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NAME ^

srep -- Perform bulk replacements on files

SUMMARY ^

    srep --data=... [ options ] [ files|directories ... ]

DESCRIPTION ^

srep performs bulk replacements on the contents of series of files.

It is driven by a data file with replacement instructions.

When processing the files, each file is rewritten when one or more of the replacement instructions succeed. If no replacement instructions succeed, the file is left unmodified.

OPTIONS ^

--recursive

Recurses through directories. Without this option, directories are ignored.

--data=XXX

Specifies the file with replacement instructions. This is a mandatory option.

-Dxxx=yyy

Defines variable xxx to have the value yyy. See the description of replacement files how to use these variables.

--define=xxx=yyy

Same as -Dxxx=yyy.

--filter=glob

Processes only files with names that obey the shell pattern glob. This option may occur more than once, the patterns will be combined.

--filter_pat=pat

Processes only files with names that obey the Perl pattern pat. This option may occur more than once, the patterns will be combined.

--exclude=glob

Excludes files with names that obey the shell pattern glob. This option may occur more than once, the patterns will be combined.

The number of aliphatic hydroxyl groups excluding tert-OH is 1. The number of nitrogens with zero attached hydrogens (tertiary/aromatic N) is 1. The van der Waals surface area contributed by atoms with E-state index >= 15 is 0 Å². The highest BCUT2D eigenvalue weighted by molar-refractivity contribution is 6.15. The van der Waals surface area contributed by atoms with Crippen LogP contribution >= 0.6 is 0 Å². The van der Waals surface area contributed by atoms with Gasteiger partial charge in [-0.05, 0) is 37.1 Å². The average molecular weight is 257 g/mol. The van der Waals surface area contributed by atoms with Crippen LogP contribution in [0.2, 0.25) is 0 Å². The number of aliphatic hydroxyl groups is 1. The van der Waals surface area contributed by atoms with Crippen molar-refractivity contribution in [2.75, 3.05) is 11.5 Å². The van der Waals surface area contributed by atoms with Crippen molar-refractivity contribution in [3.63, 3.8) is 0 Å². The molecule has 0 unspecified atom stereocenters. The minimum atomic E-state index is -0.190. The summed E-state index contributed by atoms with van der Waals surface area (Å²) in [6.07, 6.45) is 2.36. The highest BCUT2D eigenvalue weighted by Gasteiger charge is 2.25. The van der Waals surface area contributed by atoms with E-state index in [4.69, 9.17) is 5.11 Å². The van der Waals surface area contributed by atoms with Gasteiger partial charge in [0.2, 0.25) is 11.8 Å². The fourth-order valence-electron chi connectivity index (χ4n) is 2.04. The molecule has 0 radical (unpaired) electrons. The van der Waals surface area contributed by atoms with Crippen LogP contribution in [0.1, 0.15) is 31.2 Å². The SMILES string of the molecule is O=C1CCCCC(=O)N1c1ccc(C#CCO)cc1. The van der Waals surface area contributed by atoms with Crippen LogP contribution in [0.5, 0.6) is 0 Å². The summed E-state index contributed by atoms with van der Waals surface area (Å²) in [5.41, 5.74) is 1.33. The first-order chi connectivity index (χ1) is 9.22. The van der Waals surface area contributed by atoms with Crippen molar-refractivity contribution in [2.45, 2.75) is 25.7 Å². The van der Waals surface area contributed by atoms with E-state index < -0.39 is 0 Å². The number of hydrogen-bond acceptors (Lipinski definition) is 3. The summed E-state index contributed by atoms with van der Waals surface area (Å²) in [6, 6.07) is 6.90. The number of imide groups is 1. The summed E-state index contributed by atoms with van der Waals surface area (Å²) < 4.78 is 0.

--exclude_pat=pat

Excludes files with names that obey the Perl pattern glob. This option may occur more than once, the patterns will be combined.

--dry-run

Runs, but do not change any files. This is useful to test the instructions in the replacement file.

--help

Provides a help message. Does not execute anything.

--ident

Shows identification and version of the program.

--verbose

Produces verbose information.

--debug

Produces debugging information.

REPLACEMENT FILES ^

The replacement file specifies what changes are to be made to the files.

The replacement file is interpreted on a line by line basis. Empty lines, and lines that start with a #, are ignored.

Generally, each line contains an operation in the form

    operation  argument  replacement

The words are whitespace separated, which implies that argument cannot contain whitespace. replacement can contain whitespace. replacement may be omitted, in which case it defaults to the empty string.

In replacement all Perl escapes (e.g., \n), and pattern match variables (e.g., $1, $&) can be used.

These are the basic operations:

p pattern replacement

The Perl pattern pattern is replaced by replacement. The operation is case-insensitive.

Example:

    p creat[\040\t]?( create(

Note the use of \040 to indicate a literal space.

P pattern replacement

Identical to p, but case-sensitive.

s string replacement

Replaces each substring string by replacement. The operation is case-insensitive.

S string replacement

Identical to s, but case-sensitive.

w word replacement

Replaces each occurrence of the word (according to Perl's defintion of words) by replacement. The operation is case-insensitive.

Note: Perl considers as words anything bounded by \w\W and \W\w transitions.

W word replacement

Identical to w, but case-sensitive.

e pattern replacement

Like p, but allows Perl expressions in the replacement text.

Variables that have been defined on the command line (with --define=xxx=yyy) are stored in a special hash named %VARS and can be referenced in the replacement text with $VARS{xxx}.